The OnePlus Icons are sturdy, too, and OnePlus’ focus on build quality is evident here. The non-tangle wire is durable, too. The enamelled copper wire within the tangle-free coating gives you confidence even if you use them roughly, which is an essential factor if you travel a lot.

While mobile-oriented earphones are meant to be ideal for music playback, the OnePlus Icons perform better in movie playback, with its treble bias leading to clear audio, even at 80% volume level. Baritones, however, do not sound as deep as they ought to, and the pitch is tilted towards the shriller end. Coupled with decent soundstaging, the OnePlus Icons deliver audio that is good for listening to dialogues, with most ambient sound falling in its relatively weak zone. This will not help you if you’re one studying films and film soundtracks, but for the average listener, it serves its purpose well.

Day Seven
At the end of the week, I was left partially impressed, and yet, somewhat disappointed at the same time. While I’m not a major fan of bass-heavy audio, I do like slightly higher bass balance in tracks. While the distortion produced by OnePlus Icons can be forgiven at times, its lack of audio balance for the most part does little to encourage spending over Rs. 3,000 on these. The in-line controls work fine, and all peripheral aspects live up to the expectations, but the point where the OnePlus Icons let you down is in its actual playground – music playback on mobile devices.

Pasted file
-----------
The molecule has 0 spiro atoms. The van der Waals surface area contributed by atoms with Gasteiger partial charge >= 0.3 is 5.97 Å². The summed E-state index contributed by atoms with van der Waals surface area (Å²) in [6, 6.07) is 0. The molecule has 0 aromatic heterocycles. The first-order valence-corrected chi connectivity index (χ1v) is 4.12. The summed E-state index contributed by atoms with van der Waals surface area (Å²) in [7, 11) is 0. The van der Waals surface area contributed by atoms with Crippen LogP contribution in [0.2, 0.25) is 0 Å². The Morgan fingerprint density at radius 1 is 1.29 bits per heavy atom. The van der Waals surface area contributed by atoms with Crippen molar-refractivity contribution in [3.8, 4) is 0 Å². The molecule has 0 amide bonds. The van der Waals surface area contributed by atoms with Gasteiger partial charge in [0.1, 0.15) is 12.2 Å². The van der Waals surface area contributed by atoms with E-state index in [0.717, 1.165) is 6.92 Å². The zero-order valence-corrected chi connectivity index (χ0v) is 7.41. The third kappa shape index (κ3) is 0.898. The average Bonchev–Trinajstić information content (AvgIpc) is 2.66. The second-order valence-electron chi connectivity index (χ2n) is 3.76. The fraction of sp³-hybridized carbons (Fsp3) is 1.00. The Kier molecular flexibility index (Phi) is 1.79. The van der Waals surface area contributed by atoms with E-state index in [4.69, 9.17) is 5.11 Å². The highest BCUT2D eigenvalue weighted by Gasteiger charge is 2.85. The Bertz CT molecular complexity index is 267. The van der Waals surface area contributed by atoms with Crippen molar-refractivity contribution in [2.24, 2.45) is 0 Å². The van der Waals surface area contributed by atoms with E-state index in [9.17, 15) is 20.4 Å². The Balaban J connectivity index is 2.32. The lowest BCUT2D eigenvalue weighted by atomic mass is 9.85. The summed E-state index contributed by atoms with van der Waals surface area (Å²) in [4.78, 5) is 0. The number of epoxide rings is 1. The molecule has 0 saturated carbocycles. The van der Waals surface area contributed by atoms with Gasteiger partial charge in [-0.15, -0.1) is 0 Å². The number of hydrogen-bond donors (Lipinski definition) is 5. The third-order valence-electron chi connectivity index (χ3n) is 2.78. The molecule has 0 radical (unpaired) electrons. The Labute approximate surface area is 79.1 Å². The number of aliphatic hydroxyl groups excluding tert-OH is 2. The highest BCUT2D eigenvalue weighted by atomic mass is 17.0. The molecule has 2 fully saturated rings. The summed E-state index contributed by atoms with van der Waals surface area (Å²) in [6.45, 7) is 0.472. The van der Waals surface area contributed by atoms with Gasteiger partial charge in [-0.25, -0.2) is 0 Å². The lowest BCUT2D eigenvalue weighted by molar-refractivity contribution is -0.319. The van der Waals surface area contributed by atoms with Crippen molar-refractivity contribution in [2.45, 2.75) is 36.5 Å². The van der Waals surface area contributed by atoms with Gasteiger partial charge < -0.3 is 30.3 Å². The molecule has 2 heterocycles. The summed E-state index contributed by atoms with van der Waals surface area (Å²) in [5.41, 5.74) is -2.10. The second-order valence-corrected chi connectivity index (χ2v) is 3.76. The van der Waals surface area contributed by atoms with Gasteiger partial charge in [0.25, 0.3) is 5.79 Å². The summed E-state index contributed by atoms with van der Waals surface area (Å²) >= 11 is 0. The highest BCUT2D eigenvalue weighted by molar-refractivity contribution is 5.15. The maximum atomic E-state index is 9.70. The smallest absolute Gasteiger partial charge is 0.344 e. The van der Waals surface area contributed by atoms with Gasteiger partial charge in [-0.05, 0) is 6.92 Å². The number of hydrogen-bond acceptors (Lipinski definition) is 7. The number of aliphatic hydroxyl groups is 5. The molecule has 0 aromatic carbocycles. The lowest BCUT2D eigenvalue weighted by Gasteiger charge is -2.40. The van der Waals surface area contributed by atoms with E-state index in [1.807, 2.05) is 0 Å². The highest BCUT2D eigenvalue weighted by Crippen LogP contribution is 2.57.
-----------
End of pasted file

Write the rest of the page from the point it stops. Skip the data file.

"Not for the audio intricacies"

You will like the OnePlus Icons if you’re one for the looks, and focus on functional audio, and not the intricacies. You will like it if you take into consideration its vocal reproduction performance, and not hardcore music. There are reasons to like the OnePlus Icons – its in-ear fit and overall finesse leading the charts – but the sheer fact that it does not live up to its initial impression of a good audio driver within a considerable price point led to mixed emotions at the end of one week.

You may opt to buy the OnePlus Icons – at a price point of Rs. 3,000, it is visibly and audibly better than the Sennheiser CX 3.00, but the likes of SoundMAGIC E80, Audio Technica CKX9 and Marshall Minor make for much better options in terms of audio quality, and even, looks (although I would leave that to perspective). The OnePlus Icons is good, but it is just not good enough.

Souvik Das

Souvik Das

The one that switches between BMWs and Harbour Line Second Class. Read More